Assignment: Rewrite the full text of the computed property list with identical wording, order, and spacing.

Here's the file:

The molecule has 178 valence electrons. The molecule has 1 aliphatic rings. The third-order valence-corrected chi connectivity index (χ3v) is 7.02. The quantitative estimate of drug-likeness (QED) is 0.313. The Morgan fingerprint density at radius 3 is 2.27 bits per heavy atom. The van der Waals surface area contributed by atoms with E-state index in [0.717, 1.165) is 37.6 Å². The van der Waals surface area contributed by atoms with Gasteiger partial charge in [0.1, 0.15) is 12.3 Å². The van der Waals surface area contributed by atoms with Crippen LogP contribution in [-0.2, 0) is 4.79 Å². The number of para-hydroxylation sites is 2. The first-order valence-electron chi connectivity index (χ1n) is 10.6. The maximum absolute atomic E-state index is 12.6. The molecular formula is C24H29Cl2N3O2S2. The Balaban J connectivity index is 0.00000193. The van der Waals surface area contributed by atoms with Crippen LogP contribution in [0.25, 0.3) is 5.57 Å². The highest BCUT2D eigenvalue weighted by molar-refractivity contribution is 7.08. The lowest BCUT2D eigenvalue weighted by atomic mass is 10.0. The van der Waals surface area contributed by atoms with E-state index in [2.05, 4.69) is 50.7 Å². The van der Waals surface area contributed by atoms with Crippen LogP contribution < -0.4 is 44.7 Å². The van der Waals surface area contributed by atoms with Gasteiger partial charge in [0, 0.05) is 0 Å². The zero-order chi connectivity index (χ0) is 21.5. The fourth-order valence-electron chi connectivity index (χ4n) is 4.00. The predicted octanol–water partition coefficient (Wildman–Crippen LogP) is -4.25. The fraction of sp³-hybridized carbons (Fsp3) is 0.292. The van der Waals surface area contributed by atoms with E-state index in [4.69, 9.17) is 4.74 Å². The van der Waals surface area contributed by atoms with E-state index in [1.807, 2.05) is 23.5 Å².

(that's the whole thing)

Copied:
The molecule has 178 valence electrons. The molecule has 1 aliphatic rings. The third-order valence-corrected chi connectivity index (χ3v) is 7.02. The quantitative estimate of drug-likeness (QED) is 0.313. The Morgan fingerprint density at radius 3 is 2.27 bits per heavy atom. The van der Waals surface area contributed by atoms with E-state index in [0.717, 1.165) is 37.6 Å². The van der Waals surface area contributed by atoms with Gasteiger partial charge in [0.1, 0.15) is 12.3 Å². The van der Waals surface area contributed by atoms with Crippen LogP contribution in [-0.2, 0) is 4.79 Å². The number of para-hydroxylation sites is 2. The first-order valence-electron chi connectivity index (χ1n) is 10.6. The maximum absolute atomic E-state index is 12.6. The molecular formula is C24H29Cl2N3O2S2. The Balaban J connectivity index is 0.00000193. The van der Waals surface area contributed by atoms with Crippen LogP contribution in [0.25, 0.3) is 5.57 Å². The highest BCUT2D eigenvalue weighted by molar-refractivity contribution is 7.08. The lowest BCUT2D eigenvalue weighted by atomic mass is 10.0. The van der Waals surface area contributed by atoms with E-state index in [2.05, 4.69) is 50.7 Å². The van der Waals surface area contributed by atoms with Crippen LogP contribution < -0.4 is 44.7 Å². The van der Waals surface area contributed by atoms with Gasteiger partial charge in [0, 0.05) is 0 Å². The zero-order chi connectivity index (χ0) is 21.5. The fourth-order valence-electron chi connectivity index (χ4n) is 4.00. The predicted octanol–water partition coefficient (Wildman–Crippen LogP) is -4.25. The fraction of sp³-hybridized carbons (Fsp3) is 0.292. The van der Waals surface area contributed by atoms with E-state index in [4.69, 9.17) is 4.74 Å². The van der Waals surface area contributed by atoms with E-state index in [1.807, 2.05) is 23.5 Å².